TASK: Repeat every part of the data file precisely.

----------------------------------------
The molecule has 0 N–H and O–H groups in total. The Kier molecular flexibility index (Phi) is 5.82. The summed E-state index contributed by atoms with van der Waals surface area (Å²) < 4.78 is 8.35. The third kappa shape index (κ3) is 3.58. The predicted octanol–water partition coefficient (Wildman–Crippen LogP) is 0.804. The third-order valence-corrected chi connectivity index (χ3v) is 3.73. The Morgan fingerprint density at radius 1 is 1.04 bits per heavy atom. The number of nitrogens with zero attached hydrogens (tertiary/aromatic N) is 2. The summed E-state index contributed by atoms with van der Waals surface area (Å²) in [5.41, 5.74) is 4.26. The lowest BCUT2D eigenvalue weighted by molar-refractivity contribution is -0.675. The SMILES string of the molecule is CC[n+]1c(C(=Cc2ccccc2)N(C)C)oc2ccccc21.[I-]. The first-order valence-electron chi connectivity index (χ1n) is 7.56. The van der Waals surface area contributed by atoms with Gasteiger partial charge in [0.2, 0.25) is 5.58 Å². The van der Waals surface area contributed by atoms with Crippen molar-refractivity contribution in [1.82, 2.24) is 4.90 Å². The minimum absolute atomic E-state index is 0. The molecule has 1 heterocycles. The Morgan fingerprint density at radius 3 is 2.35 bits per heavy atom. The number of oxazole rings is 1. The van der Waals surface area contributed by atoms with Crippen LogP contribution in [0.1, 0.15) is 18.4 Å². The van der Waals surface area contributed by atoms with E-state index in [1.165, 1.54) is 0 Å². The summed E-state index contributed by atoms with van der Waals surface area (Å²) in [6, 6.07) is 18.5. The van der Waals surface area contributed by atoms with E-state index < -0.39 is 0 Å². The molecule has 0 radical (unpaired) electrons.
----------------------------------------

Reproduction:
The molecule has 0 N–H and O–H groups in total. The Kier molecular flexibility index (Phi) is 5.82. The summed E-state index contributed by atoms with van der Waals surface area (Å²) < 4.78 is 8.35. The third kappa shape index (κ3) is 3.58. The predicted octanol–water partition coefficient (Wildman–Crippen LogP) is 0.804. The third-order valence-corrected chi connectivity index (χ3v) is 3.73. The Morgan fingerprint density at radius 1 is 1.04 bits per heavy atom. The number of nitrogens with zero attached hydrogens (tertiary/aromatic N) is 2. The summed E-state index contributed by atoms with van der Waals surface area (Å²) in [5.41, 5.74) is 4.26. The lowest BCUT2D eigenvalue weighted by molar-refractivity contribution is -0.675. The SMILES string of the molecule is CC[n+]1c(C(=Cc2ccccc2)N(C)C)oc2ccccc21.[I-]. The first-order valence-electron chi connectivity index (χ1n) is 7.56. The van der Waals surface area contributed by atoms with Gasteiger partial charge in [0.2, 0.25) is 5.58 Å². The van der Waals surface area contributed by atoms with Crippen molar-refractivity contribution in [1.82, 2.24) is 4.90 Å². The minimum absolute atomic E-state index is 0. The molecule has 1 heterocycles. The Morgan fingerprint density at radius 3 is 2.35 bits per heavy atom. The number of oxazole rings is 1. The van der Waals surface area contributed by atoms with Crippen LogP contribution in [0.1, 0.15) is 18.4 Å². The van der Waals surface area contributed by atoms with E-state index in [1.165, 1.54) is 0 Å². The summed E-state index contributed by atoms with van der Waals surface area (Å²) in [6, 6.07) is 18.5. The van der Waals surface area contributed by atoms with E-state index < -0.39 is 0 Å². The molecule has 0 radical (unpaired) electrons.